Democratic-leaning coalition completing $11.4 million get-out-the-vote effort

A get-out-the-vote effort by a coalition of liberal groups could benefit Hillary Clinton and other Democrats in Florida.

A get-out-the-vote effort by a coalition of liberal groups could benefit Hillary Clinton and other Democrats in Florida.

The Service Employees International Union, the Florida Immigrant Coalition and other liberal groups are hoping to persuade more than 600,000 “low-propensity” voters to cast ballots by Tuesday.

 

Aimed mainly at minority voters, the effort could provide a boost to Hillary Clinton and other Democrats running in Florida.

 

The “United We Can Coalition” says it is spending $11.4 million to target primarily black and Latino voters in eight Florida counties. Palm Beach County has 19,192 households — 82 percent of them black, 14 percent Hispanic — that the coalition has identified, making as many as five contacts during the primary and general election campaigns.

 

In all, the campaign is targeting 663,393 voters in more than 560,000 households. For the eight counties as a whole, 72 percent of the targeted households are Latino and 27 percent black.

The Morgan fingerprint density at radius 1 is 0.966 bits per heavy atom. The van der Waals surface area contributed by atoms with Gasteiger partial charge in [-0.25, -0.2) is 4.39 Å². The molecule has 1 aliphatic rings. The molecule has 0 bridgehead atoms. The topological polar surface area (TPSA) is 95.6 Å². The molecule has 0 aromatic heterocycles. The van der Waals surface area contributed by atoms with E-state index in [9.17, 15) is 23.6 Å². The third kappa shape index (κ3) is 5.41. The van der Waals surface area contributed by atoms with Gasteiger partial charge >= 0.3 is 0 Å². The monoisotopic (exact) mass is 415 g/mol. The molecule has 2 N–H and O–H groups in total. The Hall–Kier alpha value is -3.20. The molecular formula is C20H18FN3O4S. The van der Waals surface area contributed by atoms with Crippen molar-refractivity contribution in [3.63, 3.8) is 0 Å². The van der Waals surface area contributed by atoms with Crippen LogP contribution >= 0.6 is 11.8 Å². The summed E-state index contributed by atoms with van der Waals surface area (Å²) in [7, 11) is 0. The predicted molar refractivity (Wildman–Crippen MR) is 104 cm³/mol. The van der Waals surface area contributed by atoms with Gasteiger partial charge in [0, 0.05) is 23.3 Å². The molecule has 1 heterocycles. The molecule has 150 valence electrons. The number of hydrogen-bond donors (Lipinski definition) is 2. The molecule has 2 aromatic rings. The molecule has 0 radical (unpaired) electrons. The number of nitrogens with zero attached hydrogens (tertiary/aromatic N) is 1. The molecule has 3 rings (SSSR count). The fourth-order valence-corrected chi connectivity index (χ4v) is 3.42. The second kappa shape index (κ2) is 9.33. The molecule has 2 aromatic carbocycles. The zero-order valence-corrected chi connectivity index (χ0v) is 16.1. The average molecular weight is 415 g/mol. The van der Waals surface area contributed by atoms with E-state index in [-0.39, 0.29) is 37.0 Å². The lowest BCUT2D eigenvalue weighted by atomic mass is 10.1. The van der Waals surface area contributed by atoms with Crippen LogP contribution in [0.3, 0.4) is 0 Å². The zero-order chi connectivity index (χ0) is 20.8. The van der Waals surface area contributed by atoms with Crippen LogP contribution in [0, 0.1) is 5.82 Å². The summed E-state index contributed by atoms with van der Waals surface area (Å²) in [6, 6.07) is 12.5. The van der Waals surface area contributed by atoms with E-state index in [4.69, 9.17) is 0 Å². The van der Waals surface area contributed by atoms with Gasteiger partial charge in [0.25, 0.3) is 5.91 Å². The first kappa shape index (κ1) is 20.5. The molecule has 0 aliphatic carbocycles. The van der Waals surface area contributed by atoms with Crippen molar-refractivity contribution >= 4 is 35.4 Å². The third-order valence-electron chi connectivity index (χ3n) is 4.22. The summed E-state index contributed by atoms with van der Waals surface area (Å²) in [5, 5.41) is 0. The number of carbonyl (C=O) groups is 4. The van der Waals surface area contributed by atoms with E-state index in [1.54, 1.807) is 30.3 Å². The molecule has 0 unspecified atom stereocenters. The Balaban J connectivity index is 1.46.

“Low-propensity” or “sporadic” voters are those who are registered but don’t reliably participate in elections. The ability of Barack Obama‘s 2008 and 2012 campaigns to identify low-propensity voters sympathetic to Obama’s views and then motivate them to vote helped him win tight elections in Florida and elsewhere.

 

In addition to SEIU and the Florida Immigrant Coalition, groups involved in the get-out-the-vote push include Organize Now, the New Florida Majority and Faith In Florida.

 

“Historically, everyone has kind of done similar work but it’s all been separate,” said Alphonso Mayfield, SEIU’s state director for the Florida campaign. “People wanted to operate within a central community and do the work jointly…It’s very powerful when we all come together.”

 

The group says its top issues include a $15-an-hour minimum wage, affordable childcare, “common-sense” immigration reform, acting on climate change, empowering Latino communities and “addressing the lasting impact of racism toward black America.”

 

“This campaign is also a movement to loudly say no to systematic racism towards black and brown communities,” said New Florida Majority’s Gihan Perera.

 

Organize Now Executive Director Stephanie Porta said the coalition has aims beyond election day to “work together to move policy and reshape the politics in Florida.”

 

 

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